By Jennifer McClellan and Bill Stanley
The Constitution of Virginia bestows responsibility on the General Assembly to provide a public school system for Virginia children, and “seek to ensure that an educational program of high quality is established and continually maintained.”
But for too long, our commonwealth has failed to live up to this promise. We cannot maintain a high quality of education if we can’t even maintain our school buildings.
Each of us has led efforts to evaluate the condition of our local school buildings and find solutions to the long neglected — and growing — facility needs: Sen. Bill Stanley, R-Franklin County, as chairman of the Senate Local Government Committee and Sen. Jennifer McClellan, D-Richmond, as chairwoman of the School Construction and Modernization Commission.
The resulting studies showed that more than half of Virginia’s school buildings are older than 50 years. Cost to replace these schools is more than $25 billion. That number will only grow, as Virginia’s public-school district maintenance and operations needs are underfunded by $527 million every year.
Working together, we have toured schools from Bristol to Hampton Roads and seen buildings crumbling before our eyes. We have listened to parents, teachers, and school administrators across Virginia — from rural Carroll County to urban Richmond City — and we have consistently heard concern about school buildings.
We have heard from local elected officials, particularly in economically distressed communities, struggling to fund school construction and renovation needs through the limited tools the General Assembly has given them — primarily property taxes.
And we have seen that according to the National Council on School Facilities and the 21st Century School Fund, while crumbling schools are a growing national problem, Virginia is one of the worst states in the nation regarding state contribution to school infrastructure.
Virginia falls well below the 22% national average for state contribution for school capital expense and debt service, even as some states contribute more than 50% of the expense. Virginia significantly trails neighboring states such as West Virginia and Maryland when it comes to state contribution to school construction.
Virginia’s school infrastructure is crumbling before our eyes, and it’s time for the legislature to act.
In this new divided government, Virginians are looking for results. One of the strongest opportunities for bipartisan action is in a package of bills to finally address our school infrastructure crisis.
In December, the Virginia Commission on School Construction and Modernization — on which we both serve — put out a list of seven recommendations for funding school infrastructure.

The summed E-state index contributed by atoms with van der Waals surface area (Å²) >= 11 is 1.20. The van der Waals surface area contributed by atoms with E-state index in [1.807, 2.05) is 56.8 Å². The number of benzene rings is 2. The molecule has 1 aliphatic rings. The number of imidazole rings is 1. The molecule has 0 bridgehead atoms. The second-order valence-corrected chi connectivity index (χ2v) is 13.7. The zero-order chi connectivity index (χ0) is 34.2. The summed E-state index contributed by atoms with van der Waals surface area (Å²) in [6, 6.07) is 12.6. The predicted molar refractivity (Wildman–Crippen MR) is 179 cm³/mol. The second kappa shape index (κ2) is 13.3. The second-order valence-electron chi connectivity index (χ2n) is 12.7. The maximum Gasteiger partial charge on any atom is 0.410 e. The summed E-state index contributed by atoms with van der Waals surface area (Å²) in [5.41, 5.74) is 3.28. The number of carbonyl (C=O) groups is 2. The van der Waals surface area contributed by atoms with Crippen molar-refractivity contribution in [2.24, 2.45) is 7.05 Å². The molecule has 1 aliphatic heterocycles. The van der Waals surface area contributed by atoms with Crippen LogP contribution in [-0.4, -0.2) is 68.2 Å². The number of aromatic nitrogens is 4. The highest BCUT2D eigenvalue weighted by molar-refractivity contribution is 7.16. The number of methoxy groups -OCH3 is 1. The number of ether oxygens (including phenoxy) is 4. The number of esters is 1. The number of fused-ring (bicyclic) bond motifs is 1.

Working across party lines, the Senate of Virginia has passed five bills to implement those recommendations. Now, as these five bills move to the House, they represent a major opportunity for bipartisan action on our school infrastructure.
Collectively, these bills would represent a sea change in how Virginia approaches school construction and modernization. Too often, Virginia localities lack the resources necessary to fund major capital projects. This package of bills would provide dedicated school modernization funding from a variety of sources.
One bill, Senate Bill 472, will empower all localities to offer voter referenda on an up-to 1% local sales tax to be used only for school construction or renovation projects. Right now, that option is only permitted in nine localities — seven of which passed voter referenda.
Other bills would improve school construction funding by: creating a School Construction Fund and Program; allowing and incentivizing school boards to use unexpended funds to finance capital projects; and adopting changes to the state Literary Fund to make more money available to local school divisions through loans with lower interest rates.
The Senate also passed a bill recommended by the commission, which would create a data collection tool to assist school boards in determining which schools need repair and how to budget for the work.
These bills address a deep need across Virginia — in rural, urban and suburban communities alike. More than 40% of schools across Virginia are already at or above recommended capacity, and another 29% of schools are approaching capacity. The median age of a school building in Virginia is 52 years old; and Southwest, Southside and Western Virginia have the biggest challenge with buildings at a median age of 58 years old.
The condition of the facilities in which children are educated directly affects their ability to learn. Issues such as inadequate climate control, lack of modern electric circuitry and internet capacity, and leaking roofs can negatively impact student assessment performance and staff morale. And, as we’ve learned during the COVID crisis, antiquated HVAC systems can seriously impact student health.
These bills are a product of months of bipartisan collaboration and create an action plan for how to effectively address our schools’ faulty infrastructure. They are supported by the Virginia Association of Counties, the Virginia Municipal League, Virginia First Cities, the Virginia Education Association, the Virginia School Boards Association, the Virginia Association of School Superintendents, and others.
Our schools are where kids dream of their future and become equipped with the tools necessary to achieve their dreams. Now, we have the opportunity to take bipartisan action to provide our children with the school buildings they need to be able to learn. It’s time for Virginia to finally act and fulfill this promise to the next generation.